This research update presents an aggregation and summary of recent academic literature on youth bullying. The purpose of this document is to “translate” scholarly research for a concerned public audience, which may include but is not limited to parents, caregivers, educators, and practitioners. This translation highlights recent findings and developments in the literature and makes them accessible to the informed but non-expert reader.
The document’s two guiding questions are “What is bullying?” (Section I) and “What can be done about bullying?” (Section II). Section I begins with a brief overview of key definitions and related research conversations and then addresses bullying’s prevalence, the types of individuals involved in bullying, the characteristics of individuals involved and the consequences of their involvement, and community-level dynamics related to bullying. Section II covers four areas where action has been taken to address problems associated with bullying – school policy, curricula, school climate, and parents – and ends on a note about approaches that mix or cut across these areas. The purpose is to render lessons learned from research and assessment accessible to those interested in deepening or expanding their knowledge of bullying-related issues.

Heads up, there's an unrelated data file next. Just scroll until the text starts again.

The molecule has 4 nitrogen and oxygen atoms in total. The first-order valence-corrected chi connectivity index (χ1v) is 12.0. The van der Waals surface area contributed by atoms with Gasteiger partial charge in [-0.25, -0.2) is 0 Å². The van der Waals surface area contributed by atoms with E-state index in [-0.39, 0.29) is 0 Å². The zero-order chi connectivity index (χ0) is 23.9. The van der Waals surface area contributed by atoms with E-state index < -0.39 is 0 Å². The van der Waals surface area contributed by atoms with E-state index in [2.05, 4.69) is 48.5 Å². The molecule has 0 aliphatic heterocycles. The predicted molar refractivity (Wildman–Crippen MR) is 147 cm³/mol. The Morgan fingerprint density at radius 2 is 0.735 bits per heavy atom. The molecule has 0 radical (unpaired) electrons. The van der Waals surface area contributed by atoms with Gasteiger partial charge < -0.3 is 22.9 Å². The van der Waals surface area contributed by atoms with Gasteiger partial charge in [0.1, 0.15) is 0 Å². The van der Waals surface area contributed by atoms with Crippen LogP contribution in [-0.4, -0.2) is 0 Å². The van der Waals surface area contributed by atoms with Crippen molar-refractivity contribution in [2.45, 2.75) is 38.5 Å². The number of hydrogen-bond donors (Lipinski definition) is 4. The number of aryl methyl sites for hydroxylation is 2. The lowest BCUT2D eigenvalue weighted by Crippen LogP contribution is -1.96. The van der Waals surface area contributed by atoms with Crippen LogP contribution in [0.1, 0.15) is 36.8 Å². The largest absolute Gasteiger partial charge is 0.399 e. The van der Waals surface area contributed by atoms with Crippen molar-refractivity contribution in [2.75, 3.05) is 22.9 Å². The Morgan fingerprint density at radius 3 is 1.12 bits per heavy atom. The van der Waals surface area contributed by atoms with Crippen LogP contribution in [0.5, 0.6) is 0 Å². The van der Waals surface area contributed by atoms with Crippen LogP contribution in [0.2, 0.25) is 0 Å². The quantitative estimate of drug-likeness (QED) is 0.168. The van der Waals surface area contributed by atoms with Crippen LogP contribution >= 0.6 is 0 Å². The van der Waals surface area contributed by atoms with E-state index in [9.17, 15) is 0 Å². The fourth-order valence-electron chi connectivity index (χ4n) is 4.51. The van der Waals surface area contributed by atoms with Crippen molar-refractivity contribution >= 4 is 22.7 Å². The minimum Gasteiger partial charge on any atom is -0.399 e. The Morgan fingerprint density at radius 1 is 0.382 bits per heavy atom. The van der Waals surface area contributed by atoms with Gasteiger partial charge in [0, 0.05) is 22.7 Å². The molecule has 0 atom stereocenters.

Citation: Levy, Nathaniel, Cortesi, Sandra Cortesi, Gasser, Urs, Crowley, Edward, Beaton, Meredith, Casey, June A. and Nolan, Caroline, Bullying in a Networked Era: A Literature Review (September 12, 2012). Berkman Center Research Publication No. 2012-17. Available at SSRN: http://ssrn.com/abstract=2146877
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